But I think the commenter was correct in noting that the Church recognizes a right to private property. And this suggests that there is a tension between socialism and Catholic thought.
To be honest, I feel inadequate to deal with the topic of homosexuality. Eric has a remarkable, stunning, and moving post on homosexuality in general, focused predominantly on the human aspect of those struggling with homosexuality. What I have to say—how homosexual acts fit in the pattern of pitting body against soul, the topic of my series on human sexuality—seems flat and insipid in comparison. Nevertheless, and at the risk of sounding like I’m endless repeating the same message, I intend to complete this series with a discussion of where homosexuality fits in our discussions thus far.
Before we proceed, we should clarify one matter, a necessary distinction. First, I am not condemning any person with homosexual tendencies. My focus is entirely on the action. Whether or not homosexuality is a matter of nature or nurture, same-sex attraction is not in and of itself sinful. I would certainly argue that at least some people train themselves (not deliberately, for the most part) into same-sex attraction, but that is neither here nor there. Every person, no matter how grave his sins be, no matter how unrepentant he is, deserves our love and prayers. As a corollary, every person with same-sex attraction still deserves charity and welcome. The sins we denounce, not because we despise the person, but exactly the opposite. Indeed, if we cared nothing for the person, we would simply say, “Go ahead and do whatever you want,” as though his eternal destination was of no importance to us.
The case against adultery seems clearly spelled out in the sixth commandment: “Thou shalt not commit adultery.” Even if that does not prove sufficient, we can always quote Jesus Himself: “You have heard that it was said, ‘You shall not commit adultery.’ But I say to you, everyone who looks at a woman with lust has already committed adultery with her in his heart. (Mt 5:27-28)” For Catholics, as for any who profess that the Bible is the inerrant word of God, this seems to rest the case. What more is there to say?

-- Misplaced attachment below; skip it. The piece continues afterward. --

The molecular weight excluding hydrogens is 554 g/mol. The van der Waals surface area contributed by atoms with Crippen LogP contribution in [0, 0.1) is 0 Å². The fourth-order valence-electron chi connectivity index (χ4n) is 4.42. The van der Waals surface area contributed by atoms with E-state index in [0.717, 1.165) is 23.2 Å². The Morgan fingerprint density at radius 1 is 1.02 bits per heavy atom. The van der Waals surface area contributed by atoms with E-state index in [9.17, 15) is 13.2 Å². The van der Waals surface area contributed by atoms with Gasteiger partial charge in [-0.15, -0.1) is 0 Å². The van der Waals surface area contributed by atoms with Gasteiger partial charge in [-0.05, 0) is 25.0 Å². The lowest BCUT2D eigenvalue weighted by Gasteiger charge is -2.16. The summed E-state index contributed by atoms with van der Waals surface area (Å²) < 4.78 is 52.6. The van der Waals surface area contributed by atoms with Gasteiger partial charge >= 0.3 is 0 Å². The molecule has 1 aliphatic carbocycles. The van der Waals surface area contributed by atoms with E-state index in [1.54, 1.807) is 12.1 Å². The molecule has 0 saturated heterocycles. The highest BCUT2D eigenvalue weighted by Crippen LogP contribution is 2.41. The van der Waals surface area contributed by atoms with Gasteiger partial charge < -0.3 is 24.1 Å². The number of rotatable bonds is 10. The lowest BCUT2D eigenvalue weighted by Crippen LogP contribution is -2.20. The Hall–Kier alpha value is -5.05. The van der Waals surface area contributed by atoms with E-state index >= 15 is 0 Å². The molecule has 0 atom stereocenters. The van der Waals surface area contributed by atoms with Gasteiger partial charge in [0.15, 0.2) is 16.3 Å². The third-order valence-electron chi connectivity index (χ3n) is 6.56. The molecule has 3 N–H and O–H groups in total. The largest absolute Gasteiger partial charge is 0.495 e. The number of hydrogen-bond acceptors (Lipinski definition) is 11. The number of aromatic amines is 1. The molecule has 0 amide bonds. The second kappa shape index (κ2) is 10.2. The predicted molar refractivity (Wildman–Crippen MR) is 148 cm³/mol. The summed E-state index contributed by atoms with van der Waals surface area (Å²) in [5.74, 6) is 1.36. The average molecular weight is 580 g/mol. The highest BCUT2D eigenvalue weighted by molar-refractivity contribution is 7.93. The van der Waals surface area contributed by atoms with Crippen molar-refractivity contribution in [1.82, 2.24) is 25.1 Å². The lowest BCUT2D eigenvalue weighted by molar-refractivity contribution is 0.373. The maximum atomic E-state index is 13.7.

This is the third post in a series of four on sexuality, Catholic teaching—especially the theology of the body—and the pitting of body against soul and soul against body that sexual immorality naturally entails. I discussed general sexuality here and masturbation here. Now we turn our attention to fornication, especially premarital sex.
I mentioned before that masturbation is the primordial sexual sin, the precursor of most sexual sin, and in fact that most immoral sexual acts are just thinly disguised masturbation. As regards fornication, this is most obvious in the treatment of sex as just a recreation tool, and in the behavior of people who are just looking to “score” for one night. Perhaps the most offensive example of masturbation disguised as sex comes from the comparison between having premarital sex and test driving a car.
I can’t speak for any other guy out there, but if I ever suggested to my wife that I was treating her like a vehicle—something to be used while it works, and then traded it once it had exceeded its usefulness—I would have found myself in the ER hoping that the doctors could salvage a portion of the brain matter leaking out of my ears. Certainly I hope that anyone would receive such a wake-up call from whatever Chevy Nova or Toyota Corolla he happens to be dating at the time.